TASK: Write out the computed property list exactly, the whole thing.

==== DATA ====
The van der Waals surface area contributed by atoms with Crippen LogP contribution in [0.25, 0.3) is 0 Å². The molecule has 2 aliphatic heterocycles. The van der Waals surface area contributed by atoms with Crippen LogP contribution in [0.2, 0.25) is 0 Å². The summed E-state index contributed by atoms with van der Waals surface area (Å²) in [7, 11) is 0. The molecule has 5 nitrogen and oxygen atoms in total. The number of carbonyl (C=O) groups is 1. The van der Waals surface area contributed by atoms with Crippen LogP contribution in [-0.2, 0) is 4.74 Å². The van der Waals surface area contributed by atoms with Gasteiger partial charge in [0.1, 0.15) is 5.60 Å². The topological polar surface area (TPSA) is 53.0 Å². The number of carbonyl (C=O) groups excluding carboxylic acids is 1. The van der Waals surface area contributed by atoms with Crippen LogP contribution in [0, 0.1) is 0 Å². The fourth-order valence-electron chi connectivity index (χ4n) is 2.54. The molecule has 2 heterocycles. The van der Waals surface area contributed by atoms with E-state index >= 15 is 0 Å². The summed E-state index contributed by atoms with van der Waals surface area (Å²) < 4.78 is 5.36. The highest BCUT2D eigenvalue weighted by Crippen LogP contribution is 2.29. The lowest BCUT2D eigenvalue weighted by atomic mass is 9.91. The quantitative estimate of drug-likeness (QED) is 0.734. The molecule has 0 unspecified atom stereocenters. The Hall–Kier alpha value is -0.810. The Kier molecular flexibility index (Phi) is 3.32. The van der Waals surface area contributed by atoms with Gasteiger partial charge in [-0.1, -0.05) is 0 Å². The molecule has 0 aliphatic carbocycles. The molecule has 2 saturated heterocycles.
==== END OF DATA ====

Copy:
The van der Waals surface area contributed by atoms with Crippen LogP contribution in [0.25, 0.3) is 0 Å². The molecule has 2 aliphatic heterocycles. The van der Waals surface area contributed by atoms with Crippen LogP contribution in [0.2, 0.25) is 0 Å². The summed E-state index contributed by atoms with van der Waals surface area (Å²) in [7, 11) is 0. The molecule has 5 nitrogen and oxygen atoms in total. The number of carbonyl (C=O) groups is 1. The van der Waals surface area contributed by atoms with Crippen LogP contribution in [-0.2, 0) is 4.74 Å². The van der Waals surface area contributed by atoms with Gasteiger partial charge in [0.1, 0.15) is 5.60 Å². The topological polar surface area (TPSA) is 53.0 Å². The number of carbonyl (C=O) groups excluding carboxylic acids is 1. The van der Waals surface area contributed by atoms with Crippen LogP contribution in [0, 0.1) is 0 Å². The fourth-order valence-electron chi connectivity index (χ4n) is 2.54. The molecule has 2 heterocycles. The van der Waals surface area contributed by atoms with E-state index >= 15 is 0 Å². The summed E-state index contributed by atoms with van der Waals surface area (Å²) < 4.78 is 5.36. The highest BCUT2D eigenvalue weighted by Crippen LogP contribution is 2.29. The lowest BCUT2D eigenvalue weighted by atomic mass is 9.91. The quantitative estimate of drug-likeness (QED) is 0.734. The molecule has 0 unspecified atom stereocenters. The Hall–Kier alpha value is -0.810. The Kier molecular flexibility index (Phi) is 3.32. The van der Waals surface area contributed by atoms with Gasteiger partial charge in [-0.1, -0.05) is 0 Å². The molecule has 0 aliphatic carbocycles. The molecule has 2 saturated heterocycles.